She was right, too. Sort of. Sitting on the floor in that damned classroom, I saw very clearly. At first, I thought some of the more verbal boys were precociously talkative. Then I realized, no, Damian’s lagging behind. And then someone told me. It was only the second week. I wasn’t alone yet. Other mothers still lingered making sure their children acclimated. One of them, someone I’d known for a long time, said, "He’s either brilliant or there’s something wrong. Why don’t you take him to a pediatrician? You should get it checked out." She was the blunt type. I knew this about her and so I wasn’t offended. Instead I listened. Dan had said it before but I wasn’t ready to hear it. After seeing the other children, hearing it from a woman whose son was just two weeks ahead of Damian chronologically but too far ahead of him socially, I could finally hear it. I could finally call for a consult. We called it a speech consult. We thought it was no more than a benign delay, nothing a little speech therapy wouldn’t solve. Dr. Jay saw more. Moments after he walked in the examining room door, he said, "But you said speech consult, not behavioral...?"

And that was the beginning. Even so, it might have taken us several more months to hear the truth, to understand it. If it weren’t for the Web, we’d never have guessed on our own. Professionals don’t want to say the word. I still haven’t quite figured out why, but it’s too bad. If a friend hadn’t told me you should say "autism" when you call the Regional Center for services, you’ll get tested faster, if she hadn’t steered me toward an autism checklist so I could sound plausible when I used the word, if I hadn’t filled it out and checked the totals once, twice, three times, with the result always coming out in the problem zone, if I hadn’t done all that and Dan done the same, reading and reading and reading some more and saying, "Some of this doesn’t sound anything like our child, but damn if some does," if we hadn’t done all that, we might not have been ready to say the word ourselves and therefore heard an acknowledgement in return.

If we hadn’t known what we were looking at as early as February 1st, little more than a week after that first consult with Dr. Jay, we might not have gotten everything else in place so quickly. We wouldn’t have known to read Greenspan. We wouldn’t have known to ask for floortime therapy, we wouldn’t have known to push for occupational therapy ("after all, it’s only a speech problem") or get him in the right school program. Two and a half months went by between Laura’s confirming nod and Damian’s full panoply of services. Two and a half months is nothing. What about two and a half years? I feel sick thinking about it.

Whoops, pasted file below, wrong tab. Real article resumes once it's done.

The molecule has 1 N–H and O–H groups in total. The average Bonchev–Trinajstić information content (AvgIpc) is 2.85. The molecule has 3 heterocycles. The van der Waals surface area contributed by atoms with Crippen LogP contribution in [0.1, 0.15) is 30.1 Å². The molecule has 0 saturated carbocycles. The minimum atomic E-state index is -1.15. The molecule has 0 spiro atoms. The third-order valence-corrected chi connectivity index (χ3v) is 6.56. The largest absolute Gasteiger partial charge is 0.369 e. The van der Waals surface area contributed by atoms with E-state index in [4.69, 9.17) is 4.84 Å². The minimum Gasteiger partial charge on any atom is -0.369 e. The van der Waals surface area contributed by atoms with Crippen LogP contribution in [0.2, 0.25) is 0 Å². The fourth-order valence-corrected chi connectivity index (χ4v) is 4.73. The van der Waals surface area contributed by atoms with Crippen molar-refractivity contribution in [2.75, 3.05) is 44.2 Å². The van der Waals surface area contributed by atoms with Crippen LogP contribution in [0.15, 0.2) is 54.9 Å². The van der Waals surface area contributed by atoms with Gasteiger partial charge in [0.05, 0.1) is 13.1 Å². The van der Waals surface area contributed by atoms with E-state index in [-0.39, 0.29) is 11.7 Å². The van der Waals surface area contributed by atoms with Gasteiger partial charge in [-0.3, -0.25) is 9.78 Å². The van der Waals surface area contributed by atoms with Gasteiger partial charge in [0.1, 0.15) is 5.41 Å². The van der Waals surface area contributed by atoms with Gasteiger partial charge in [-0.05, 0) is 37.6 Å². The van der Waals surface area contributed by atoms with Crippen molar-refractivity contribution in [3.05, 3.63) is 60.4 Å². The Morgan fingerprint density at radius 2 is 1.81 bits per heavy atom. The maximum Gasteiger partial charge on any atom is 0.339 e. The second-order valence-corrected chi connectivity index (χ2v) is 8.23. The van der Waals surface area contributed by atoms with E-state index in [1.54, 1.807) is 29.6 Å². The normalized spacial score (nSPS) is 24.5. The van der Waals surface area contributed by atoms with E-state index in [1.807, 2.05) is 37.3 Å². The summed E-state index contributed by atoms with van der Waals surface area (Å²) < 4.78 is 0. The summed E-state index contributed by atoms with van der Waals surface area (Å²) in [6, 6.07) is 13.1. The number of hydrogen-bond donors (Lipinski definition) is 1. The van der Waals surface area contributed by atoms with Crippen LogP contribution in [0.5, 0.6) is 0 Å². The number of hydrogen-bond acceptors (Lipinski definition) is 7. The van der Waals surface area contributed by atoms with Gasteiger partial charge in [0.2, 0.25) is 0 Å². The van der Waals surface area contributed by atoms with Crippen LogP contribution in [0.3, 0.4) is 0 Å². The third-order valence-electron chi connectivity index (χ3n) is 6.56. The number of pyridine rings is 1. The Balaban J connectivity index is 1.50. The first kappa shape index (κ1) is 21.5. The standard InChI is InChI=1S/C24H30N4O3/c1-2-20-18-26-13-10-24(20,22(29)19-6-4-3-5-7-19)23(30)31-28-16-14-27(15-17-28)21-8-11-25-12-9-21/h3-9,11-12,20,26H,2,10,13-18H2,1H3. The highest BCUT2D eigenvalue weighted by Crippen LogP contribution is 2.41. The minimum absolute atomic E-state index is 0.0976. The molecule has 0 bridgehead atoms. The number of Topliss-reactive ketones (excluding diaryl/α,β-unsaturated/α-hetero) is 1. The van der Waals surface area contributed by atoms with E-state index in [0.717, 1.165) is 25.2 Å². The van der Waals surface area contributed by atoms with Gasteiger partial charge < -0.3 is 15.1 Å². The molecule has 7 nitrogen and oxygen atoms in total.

Denial can deny your kid the tools he needs to get back on track. Why would anyone do that to a beloved child? It goes back to the meaning of that word. Autism.

I cried so easily those first few weeks after we figured out Damian’s diagnosis. I felt like an open wound. I felt like something was damaged in him, something that could never be repaired. I remember looking at him asleep in his bed. His face so peaceful, so sweet. Looking at him with this intense pang: he looks so normal, he doesn’t look broken at all.

My eyes told me true: he’s not broken. Far from it. He’s still the child I knew before the diagnosis. He’s still my bright, loveable little boy. It’s been verified, in fact. His intelligence has now been documented by specialists. His sweetness has been observed by therapists who have been around dozens of small children. He’s a special kid and I don’t mean that in the special needs sense.

It’s still hard. Of course it is. Do I wish he didn’t have to go through this? Of course. It’s only human. I look at other children and see how easy it is for them to talk, how easy it is for them to make friends, and yes, I feel a pang.

But now I also see that Damian’s issues may allow him to be an extraordinary person later in his life. Einstein was probably autistic. Bill Gates may be too (Asperger’s, a high-functioning variant), and Andy Kaufman could have been, along with so many historical figures it would make your head spin. I was just reading a few days ago about a new book: Diagnosing Jefferson. That’s right, Thomas Jefferson may have been on the spectrum. Temple Grandin (a successful high-functioning autistic woman who has become a spokeswoman of sorts) commented on the book in an Amazon review, saying "A small amount of autism traits can provide an advantage." Interesting, no?

We haven’t lost Damian to the autism. The opposite, in fact. Knowing his issues allows us to help him become more and more himself. Denial can be a powerful thing. The truth is more powerful still.